Majority prisoners in India are undertrials; accounts for 62 per cent of total prison population

In terms of undertrials, UP logged the highest number of prisoners with 80,267 followed by Bihar with 44,113 and Madhya Pradesh with 31,695.
Image used for representational purpose only.
Image used for representational purpose only.

NEW DELHI: Undertrial prisoners account for 62% of India’s total prison population against the world average of 18-20%. Uttar Pradesh, the country’s most populous state, has the highest number of convicted prisoners, followed by Madhya Pradesh and Bihar.

In terms of undertrials, UP logged the highest number of prisoners with 80,267 followed by Bihar with 44,113 and Madhya Pradesh with 31,695. The figures are up to March 31, 2020. Majority of undertrials were in the age group 18-30, followed by 30-50 and 50 and above.

Due to the high pendency rates in courts, the share of undertrials confined in prison for more than one year, more than three years and more than five years has increased substantially. The Supreme Court has on many occasions said that undertrials should not be subjected to incarceration only for the reason of non-furnishing of bail bonds.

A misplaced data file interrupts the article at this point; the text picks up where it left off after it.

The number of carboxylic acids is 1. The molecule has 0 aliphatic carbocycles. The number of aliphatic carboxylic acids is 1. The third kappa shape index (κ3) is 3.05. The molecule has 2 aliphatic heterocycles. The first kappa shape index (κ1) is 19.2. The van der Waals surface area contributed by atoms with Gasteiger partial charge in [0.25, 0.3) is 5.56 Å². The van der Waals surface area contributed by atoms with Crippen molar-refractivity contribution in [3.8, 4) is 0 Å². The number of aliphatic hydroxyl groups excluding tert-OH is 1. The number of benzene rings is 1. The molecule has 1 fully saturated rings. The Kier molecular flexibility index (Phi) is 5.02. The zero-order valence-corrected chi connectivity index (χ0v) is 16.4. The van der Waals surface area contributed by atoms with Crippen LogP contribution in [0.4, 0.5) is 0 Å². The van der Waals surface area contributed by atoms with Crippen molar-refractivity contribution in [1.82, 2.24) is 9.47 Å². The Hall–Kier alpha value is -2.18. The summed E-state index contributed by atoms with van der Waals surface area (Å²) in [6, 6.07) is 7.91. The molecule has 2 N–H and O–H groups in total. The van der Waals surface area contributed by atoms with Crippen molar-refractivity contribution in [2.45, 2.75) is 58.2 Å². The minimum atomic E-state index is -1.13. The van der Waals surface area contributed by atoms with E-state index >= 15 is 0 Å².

Last year, the top court in said, “While deprivation of personal liberty for some period may not be avoidable, the period of deprivation pending trial/appeal cannot be unduly long. At the same time, timely delivery of justice is part of human rights and denial of speedy justice is a threat to public confidence in judiciary.”

There are 1,339 prisons in this country, and approximately 4,66,084 inmates inhabit those. According to the National Crime Records Bureau, the occupancy rate of Indian prisons is 117.6%, and in states such as Uttar Pradesh and Sikkim, the occupancy rate is as high as 176.5% and 157.3%, respectively.

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